What do I do if an attorney is attempting to freeze my bank accounts to pay a debt?

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What do I do if an attorney is attempting to freeze my bank accounts to pay a debt?

I recently received a letter in the mail from an attorney’s office representing a credit card company that I owe money. The letter was an execution for an incorrect bank to freeze my account. I spoke with the attorney’s office this morning and told them I would like to set up a voluntary payment plan. The attorney recorded all of my information and attempted to get the name of my correct bank from me. I told him that I felt uncomfortable with this since they attempted to freeze the incorrect bank already. Should I trust him to work with me, or should I consider filing bankruptcy?

Asked on May 24, 2012 under Bankruptcy Law, Indiana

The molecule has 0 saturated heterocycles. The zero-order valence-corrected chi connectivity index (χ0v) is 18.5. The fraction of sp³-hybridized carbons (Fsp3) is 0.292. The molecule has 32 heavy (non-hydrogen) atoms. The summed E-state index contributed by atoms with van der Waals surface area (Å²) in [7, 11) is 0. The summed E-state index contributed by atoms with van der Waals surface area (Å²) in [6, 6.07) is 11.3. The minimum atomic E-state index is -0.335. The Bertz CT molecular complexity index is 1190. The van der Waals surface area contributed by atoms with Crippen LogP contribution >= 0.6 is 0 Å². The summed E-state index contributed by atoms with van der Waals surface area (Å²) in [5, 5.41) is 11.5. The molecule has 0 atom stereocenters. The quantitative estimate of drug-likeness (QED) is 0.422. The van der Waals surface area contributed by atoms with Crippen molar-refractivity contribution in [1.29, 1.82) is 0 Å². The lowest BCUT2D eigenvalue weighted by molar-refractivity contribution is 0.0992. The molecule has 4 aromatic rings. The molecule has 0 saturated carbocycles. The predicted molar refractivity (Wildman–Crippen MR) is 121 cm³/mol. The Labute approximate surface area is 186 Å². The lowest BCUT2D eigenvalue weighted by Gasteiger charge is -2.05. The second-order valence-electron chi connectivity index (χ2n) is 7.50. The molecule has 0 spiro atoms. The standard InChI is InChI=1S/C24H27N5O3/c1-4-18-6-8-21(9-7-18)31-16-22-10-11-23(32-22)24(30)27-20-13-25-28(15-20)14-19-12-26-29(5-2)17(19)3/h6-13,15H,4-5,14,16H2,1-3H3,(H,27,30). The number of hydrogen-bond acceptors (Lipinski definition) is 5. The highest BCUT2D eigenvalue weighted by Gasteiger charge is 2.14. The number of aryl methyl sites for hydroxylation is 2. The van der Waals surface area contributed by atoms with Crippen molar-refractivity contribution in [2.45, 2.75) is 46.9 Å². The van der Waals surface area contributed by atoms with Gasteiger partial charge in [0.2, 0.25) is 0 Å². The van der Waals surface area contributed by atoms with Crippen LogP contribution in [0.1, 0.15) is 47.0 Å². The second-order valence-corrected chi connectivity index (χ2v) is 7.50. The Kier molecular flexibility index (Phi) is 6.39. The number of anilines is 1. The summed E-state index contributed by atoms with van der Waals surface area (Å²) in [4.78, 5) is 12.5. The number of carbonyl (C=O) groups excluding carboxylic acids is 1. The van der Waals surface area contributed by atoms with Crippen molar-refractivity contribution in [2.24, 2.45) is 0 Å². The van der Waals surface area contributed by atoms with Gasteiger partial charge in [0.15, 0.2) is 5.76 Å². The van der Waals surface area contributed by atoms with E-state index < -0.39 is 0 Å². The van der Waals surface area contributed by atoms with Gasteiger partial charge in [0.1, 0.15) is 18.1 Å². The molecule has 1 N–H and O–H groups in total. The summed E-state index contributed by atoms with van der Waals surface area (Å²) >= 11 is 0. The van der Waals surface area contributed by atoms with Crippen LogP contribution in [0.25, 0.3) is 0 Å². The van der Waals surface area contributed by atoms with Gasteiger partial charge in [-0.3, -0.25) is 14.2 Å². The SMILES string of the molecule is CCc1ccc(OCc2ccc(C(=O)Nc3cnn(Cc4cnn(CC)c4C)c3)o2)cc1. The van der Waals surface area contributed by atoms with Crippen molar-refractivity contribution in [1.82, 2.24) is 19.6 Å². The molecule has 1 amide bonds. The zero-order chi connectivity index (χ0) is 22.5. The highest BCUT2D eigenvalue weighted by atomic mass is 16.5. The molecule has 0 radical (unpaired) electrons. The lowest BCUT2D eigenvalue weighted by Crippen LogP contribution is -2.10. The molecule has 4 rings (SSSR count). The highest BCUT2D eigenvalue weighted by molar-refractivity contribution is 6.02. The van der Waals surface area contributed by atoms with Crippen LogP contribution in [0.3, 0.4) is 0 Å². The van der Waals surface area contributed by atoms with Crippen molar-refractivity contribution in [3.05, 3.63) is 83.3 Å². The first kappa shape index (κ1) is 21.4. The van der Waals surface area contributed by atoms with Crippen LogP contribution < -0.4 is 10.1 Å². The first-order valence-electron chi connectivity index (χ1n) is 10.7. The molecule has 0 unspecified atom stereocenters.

Answers:

MD, Member, California Bar / FreeAdvice Contributing Attorney

Answered 9 years ago | Contributor

Neither route for you (filing bankruptcy or giving him the information) is the best solution for you. If you truly cannot pay your bills, then bankruptcy may be the best option overall but try to avoid it because it will make a big hit on your credit report. Ultimately, you may wish to simply scrounge up the money and send the check via U.S. Certified Mail or Registered Mail to the attorney's office with the memo section stating this is payment in full for the xyz debt. If the attorney refuses, you can use this to dispute the debt itself with the credit reporting agencies and show you attempted payment and it was refused by the creditor's agent (the lawyer).


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